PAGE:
SUNY Poly Professor Receives $890,000 as part of a Multi-Institution Consortium Grant from the National Institutes of Health for Innovative Breast Cancer Research
Collaborative research to leverage SUNY Poly’s state-of-the-art nanobioscience capabilities to better understand how breast cancer cells spread, potentially leading to more effective treatment
ALBANY, NY – SUNY Polytechnic Institute (SUNY Poly) announced today that a multi-institution consortium, headed by research groups at SUNY Poly and Albert Einstein College of Medicine, has been has been awarded a five-year, $2.9 million grant by the National Institutes of Health (NIH) National Cancer Institute (NCI). The principal investigators on the grant—John Condeelis (Einstein), David Entenberg (Einstein), and Jim Castracane (SUNY Poly)—will lead a research program to utilize imaging technologies in an effort to identify, quantify, and locate the cells that contribute to tumor progression, metastasis, and chemotherapy resistance.
“I congratulate Professor Castracane for this important NIH grant that paves the way for a better understanding of breast cancer and how we can more efficiently treat this disease that affects far too many people,” said SUNY Poly Interim President Dr. Bahgat Sammakia. “SUNY Poly’s nanobioscience-focused research is leading the way toward solutions that can improve so many people’s lives, and in partnership with these other well respected institutions, I am thrilled to see progress being made right here, with valuable opportunities for graduate students to gain a hands-on, health-focused education.”
SUNY Poly Professor and Head of the Nanobioscience Constellation, Dr. Jim Castracane will lead SUNY Poly’s research, funded by $890,000 from the grant, that continues SUNY Poly’s established partnership with the Einstein, Mount Sinai Medical Center, and the University of Wisconsin—Madison. The funding will also support unique educational opportunities for a number of SUNY Poly graduate students and leverage SUNY Poly’s world-class 200 mm cleanroom facilities.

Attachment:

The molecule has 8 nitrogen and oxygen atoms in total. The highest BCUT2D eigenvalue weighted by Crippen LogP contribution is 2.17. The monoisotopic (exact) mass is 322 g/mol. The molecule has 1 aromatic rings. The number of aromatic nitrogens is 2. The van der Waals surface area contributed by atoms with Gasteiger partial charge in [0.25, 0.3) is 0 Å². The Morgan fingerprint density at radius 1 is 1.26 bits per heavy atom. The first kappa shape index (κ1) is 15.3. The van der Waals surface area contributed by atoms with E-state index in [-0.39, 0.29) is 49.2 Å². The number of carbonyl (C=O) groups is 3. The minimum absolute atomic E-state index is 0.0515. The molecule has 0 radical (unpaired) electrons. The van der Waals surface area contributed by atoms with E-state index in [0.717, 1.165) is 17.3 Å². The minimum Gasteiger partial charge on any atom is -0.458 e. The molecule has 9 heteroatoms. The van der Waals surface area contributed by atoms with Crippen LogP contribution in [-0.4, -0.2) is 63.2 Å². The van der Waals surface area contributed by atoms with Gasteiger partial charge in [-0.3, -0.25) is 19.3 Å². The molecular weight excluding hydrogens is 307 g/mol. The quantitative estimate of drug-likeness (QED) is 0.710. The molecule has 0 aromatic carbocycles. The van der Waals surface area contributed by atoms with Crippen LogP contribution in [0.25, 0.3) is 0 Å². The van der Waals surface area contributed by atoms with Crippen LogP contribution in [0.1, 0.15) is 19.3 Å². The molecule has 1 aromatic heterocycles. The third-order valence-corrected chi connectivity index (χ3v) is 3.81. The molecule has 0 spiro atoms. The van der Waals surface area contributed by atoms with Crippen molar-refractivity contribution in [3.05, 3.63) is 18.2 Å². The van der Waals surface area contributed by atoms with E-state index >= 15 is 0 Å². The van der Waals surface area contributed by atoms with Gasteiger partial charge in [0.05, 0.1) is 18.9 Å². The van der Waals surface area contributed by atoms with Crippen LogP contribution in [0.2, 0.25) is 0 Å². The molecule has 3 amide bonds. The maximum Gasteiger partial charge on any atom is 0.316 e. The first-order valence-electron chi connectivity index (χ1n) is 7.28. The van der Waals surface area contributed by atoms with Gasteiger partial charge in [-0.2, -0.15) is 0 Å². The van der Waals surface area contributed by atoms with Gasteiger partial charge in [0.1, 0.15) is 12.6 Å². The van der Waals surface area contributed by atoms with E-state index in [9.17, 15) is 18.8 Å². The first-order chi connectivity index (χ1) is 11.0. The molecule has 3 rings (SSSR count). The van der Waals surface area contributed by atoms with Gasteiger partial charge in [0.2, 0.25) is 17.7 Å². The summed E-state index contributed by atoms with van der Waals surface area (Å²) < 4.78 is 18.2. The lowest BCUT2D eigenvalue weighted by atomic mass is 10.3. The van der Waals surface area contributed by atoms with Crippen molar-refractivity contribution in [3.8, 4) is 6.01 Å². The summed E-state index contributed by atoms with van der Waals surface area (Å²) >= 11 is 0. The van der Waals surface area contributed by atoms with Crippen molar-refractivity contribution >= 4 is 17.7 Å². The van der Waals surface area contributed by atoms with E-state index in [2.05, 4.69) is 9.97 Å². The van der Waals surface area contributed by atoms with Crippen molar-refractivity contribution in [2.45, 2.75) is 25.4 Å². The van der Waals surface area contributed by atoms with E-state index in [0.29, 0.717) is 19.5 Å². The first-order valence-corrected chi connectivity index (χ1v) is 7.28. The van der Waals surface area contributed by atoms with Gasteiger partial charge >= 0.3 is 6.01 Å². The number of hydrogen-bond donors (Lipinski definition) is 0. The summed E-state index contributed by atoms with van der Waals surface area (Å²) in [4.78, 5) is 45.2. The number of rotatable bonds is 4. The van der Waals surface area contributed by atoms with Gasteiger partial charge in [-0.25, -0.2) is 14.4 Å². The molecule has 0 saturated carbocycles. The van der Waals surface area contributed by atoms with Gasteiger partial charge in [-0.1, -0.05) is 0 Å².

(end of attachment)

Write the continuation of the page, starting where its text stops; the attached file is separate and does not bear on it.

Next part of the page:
“I am honored that the National Institute of Cancer has decided to support this significant research in which SUNY Poly plays a key role, providing the know-how and advanced microdevice fabrication capabilities which enable a one-of-a-kind, collaborative approach to more fully learn the triggers for breast cancer cell metastasis,” said Dr. Castracane. “Supporting SUNY Poly faculty and students, this grant is allowing us to build upon ten years of research with our partners in this area of cancer research, and it offers a number of SUNY Poly’s graduate students the chance to be on the front lines of cancer research using some of the most innovative tools available.”
“Combining the imaging and microfluidics technologies developed at the collaborating institutions of this grant allows, for the first time, the direct observation of cause and effect relationships between cells in TMEM that are responsible for tumor metastasis and their responses to treatment,” says Dr. Condeelis.
By merging our institutions’ unique technological strengths, this grant allows us to carry out, in cancer cells’ natural environment, the types of studies that were previously possible only in petri dishes,” says David Entenberg, Director of Technological Development within the Biophotonics Center. “This is the most clinically relevant way to study cancer and will allow us to answer questions that just couldn’t be addressed before.”
More specifically, SUNY Poly’s research focus will be to develop single/multiple reservoir, implantable Microfluidic Imaging Windows (MFIW) that can be combined with unique imaging technologies developed at Einstein’s Gruss Lipper Biophotonics Center. The MFIW will be mounted over the tumor samples and enable the release of specific chemoattractants and multiple fluorescent antibodies using noncontact mechanisms such as light-activated micro-valves and light-driven microfluidic pumps. This work will be in support of the overall effort to label and collect cancer cells, all while obtaining images through the windows of the results in live tumors at single cell resolution and in real time.